When we first meet a toxic partner or an emotionally unavailable person, our bond with him or her becomes cemented through their excessive attention combined with their emotional withdrawal and withholding throughout the relationship. The knowledge of what a toxic partner does to our brain makes it more likely for us to cut back on our investment on those who we perceive may not be a good fit earlier on, detach from any attachments we may already have to toxic people and realize that the powerful bond that’s been created has arisen from our biochemical bonds, not our true standards.


Remember that rejection and affection often go hand in hand in such a turbulent relationship where a partner is fluent in giving you mixed messages. Rejection can hurt, literally, and it’s no surprise that your brain circuitry during a break-up mirrors your brain circuitry when you are in physical pain. A break-up with a toxic person who has mistreated you throughout the relationship compounds this effect and makes it that much more difficult to recover from.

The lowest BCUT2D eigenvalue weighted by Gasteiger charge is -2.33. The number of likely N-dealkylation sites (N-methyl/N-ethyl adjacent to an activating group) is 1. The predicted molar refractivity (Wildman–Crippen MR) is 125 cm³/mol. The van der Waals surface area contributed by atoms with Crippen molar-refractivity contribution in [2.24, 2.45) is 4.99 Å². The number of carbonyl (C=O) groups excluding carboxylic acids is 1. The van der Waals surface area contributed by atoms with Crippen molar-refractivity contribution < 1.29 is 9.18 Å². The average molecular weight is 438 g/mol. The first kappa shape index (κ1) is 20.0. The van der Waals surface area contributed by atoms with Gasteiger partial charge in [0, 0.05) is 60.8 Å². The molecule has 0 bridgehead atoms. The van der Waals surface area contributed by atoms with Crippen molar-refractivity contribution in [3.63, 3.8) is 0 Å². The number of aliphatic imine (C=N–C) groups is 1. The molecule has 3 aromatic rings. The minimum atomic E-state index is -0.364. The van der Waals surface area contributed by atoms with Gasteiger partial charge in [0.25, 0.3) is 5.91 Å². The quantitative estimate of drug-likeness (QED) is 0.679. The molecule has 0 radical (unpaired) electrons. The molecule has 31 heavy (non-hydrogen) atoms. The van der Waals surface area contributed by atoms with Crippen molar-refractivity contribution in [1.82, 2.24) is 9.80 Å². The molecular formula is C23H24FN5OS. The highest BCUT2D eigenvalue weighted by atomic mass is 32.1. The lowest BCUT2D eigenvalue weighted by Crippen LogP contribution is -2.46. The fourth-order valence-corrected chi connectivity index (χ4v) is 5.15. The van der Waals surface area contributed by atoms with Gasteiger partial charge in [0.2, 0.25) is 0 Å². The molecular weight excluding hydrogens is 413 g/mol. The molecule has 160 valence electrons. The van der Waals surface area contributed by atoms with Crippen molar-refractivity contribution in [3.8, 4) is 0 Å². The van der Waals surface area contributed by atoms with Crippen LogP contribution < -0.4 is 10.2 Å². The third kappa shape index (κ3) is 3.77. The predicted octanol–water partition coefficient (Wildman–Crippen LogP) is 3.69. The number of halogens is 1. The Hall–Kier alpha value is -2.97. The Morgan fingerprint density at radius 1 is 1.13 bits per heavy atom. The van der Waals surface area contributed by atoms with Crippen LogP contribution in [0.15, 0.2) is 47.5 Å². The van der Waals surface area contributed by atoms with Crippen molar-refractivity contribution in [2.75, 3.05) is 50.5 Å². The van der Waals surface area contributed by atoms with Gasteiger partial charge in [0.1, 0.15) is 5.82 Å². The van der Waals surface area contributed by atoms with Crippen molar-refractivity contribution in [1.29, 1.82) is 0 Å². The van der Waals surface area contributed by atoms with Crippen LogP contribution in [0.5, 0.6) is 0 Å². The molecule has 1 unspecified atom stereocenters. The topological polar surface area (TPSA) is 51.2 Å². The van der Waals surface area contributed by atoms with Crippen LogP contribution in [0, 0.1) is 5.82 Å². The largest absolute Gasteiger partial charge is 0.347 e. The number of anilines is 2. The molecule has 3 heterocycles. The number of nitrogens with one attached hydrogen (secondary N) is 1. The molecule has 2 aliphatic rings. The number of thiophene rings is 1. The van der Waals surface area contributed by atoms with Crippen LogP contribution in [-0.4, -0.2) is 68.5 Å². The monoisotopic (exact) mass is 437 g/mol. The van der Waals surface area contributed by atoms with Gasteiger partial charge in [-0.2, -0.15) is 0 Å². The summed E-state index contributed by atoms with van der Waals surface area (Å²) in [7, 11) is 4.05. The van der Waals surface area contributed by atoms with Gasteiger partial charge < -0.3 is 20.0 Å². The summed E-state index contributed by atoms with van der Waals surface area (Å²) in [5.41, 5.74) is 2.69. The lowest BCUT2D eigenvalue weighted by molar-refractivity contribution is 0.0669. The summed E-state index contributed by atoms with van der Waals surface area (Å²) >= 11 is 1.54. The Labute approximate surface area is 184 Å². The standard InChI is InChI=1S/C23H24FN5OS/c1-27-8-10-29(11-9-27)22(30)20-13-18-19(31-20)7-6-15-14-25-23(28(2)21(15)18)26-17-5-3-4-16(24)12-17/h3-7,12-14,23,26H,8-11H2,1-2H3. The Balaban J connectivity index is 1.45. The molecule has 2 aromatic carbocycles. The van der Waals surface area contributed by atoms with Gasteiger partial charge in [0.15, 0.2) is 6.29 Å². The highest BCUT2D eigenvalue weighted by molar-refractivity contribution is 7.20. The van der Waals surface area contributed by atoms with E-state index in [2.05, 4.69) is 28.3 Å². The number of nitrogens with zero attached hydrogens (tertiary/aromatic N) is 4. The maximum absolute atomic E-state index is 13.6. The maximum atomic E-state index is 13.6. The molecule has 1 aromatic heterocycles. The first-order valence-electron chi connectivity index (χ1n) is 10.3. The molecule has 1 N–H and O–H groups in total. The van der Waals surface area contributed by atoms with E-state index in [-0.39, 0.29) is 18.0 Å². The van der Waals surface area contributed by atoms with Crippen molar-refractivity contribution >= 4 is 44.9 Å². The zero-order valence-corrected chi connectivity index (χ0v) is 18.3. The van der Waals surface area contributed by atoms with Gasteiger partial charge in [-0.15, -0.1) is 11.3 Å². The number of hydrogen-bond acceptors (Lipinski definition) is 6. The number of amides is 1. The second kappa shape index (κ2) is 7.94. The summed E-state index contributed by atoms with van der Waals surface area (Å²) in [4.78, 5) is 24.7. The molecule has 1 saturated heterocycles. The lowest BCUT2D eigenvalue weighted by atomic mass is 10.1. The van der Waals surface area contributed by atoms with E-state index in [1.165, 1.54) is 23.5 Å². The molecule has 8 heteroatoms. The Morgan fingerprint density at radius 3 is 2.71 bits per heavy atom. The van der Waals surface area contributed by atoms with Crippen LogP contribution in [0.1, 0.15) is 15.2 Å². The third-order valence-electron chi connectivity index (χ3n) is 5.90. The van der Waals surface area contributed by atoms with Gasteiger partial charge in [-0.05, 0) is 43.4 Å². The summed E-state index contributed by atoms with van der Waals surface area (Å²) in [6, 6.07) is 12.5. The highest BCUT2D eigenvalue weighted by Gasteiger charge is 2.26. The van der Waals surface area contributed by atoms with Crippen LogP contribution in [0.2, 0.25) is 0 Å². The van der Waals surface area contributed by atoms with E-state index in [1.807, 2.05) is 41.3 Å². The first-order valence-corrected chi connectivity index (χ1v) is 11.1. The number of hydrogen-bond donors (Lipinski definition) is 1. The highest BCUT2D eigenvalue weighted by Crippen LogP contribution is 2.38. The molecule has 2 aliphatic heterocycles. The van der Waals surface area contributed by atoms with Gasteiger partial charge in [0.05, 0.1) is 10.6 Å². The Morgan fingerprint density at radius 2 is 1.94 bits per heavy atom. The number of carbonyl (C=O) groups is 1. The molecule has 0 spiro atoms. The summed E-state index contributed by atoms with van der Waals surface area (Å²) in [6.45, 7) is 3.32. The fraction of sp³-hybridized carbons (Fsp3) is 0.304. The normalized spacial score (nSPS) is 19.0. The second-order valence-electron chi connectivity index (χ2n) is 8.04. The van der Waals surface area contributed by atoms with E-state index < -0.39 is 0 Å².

These are a few main chemicals and hormones involved which make for a powerful cocktail of attachment that have little to do with the merits of the person you’re dating and everything to do with their shady behavior:

Dopamine
Positive experiences like unforgettable dates, over-the-top attention, flattery, amazing sex, gifts, and grand romantic gestures can all release dopamine in the brain. Dopamine is a neurotransmitter that controls the pleasure center of our brains which creates reward circuits, which then generates automatic associations in our brain that link our romantic partners with pleasure and even our survival.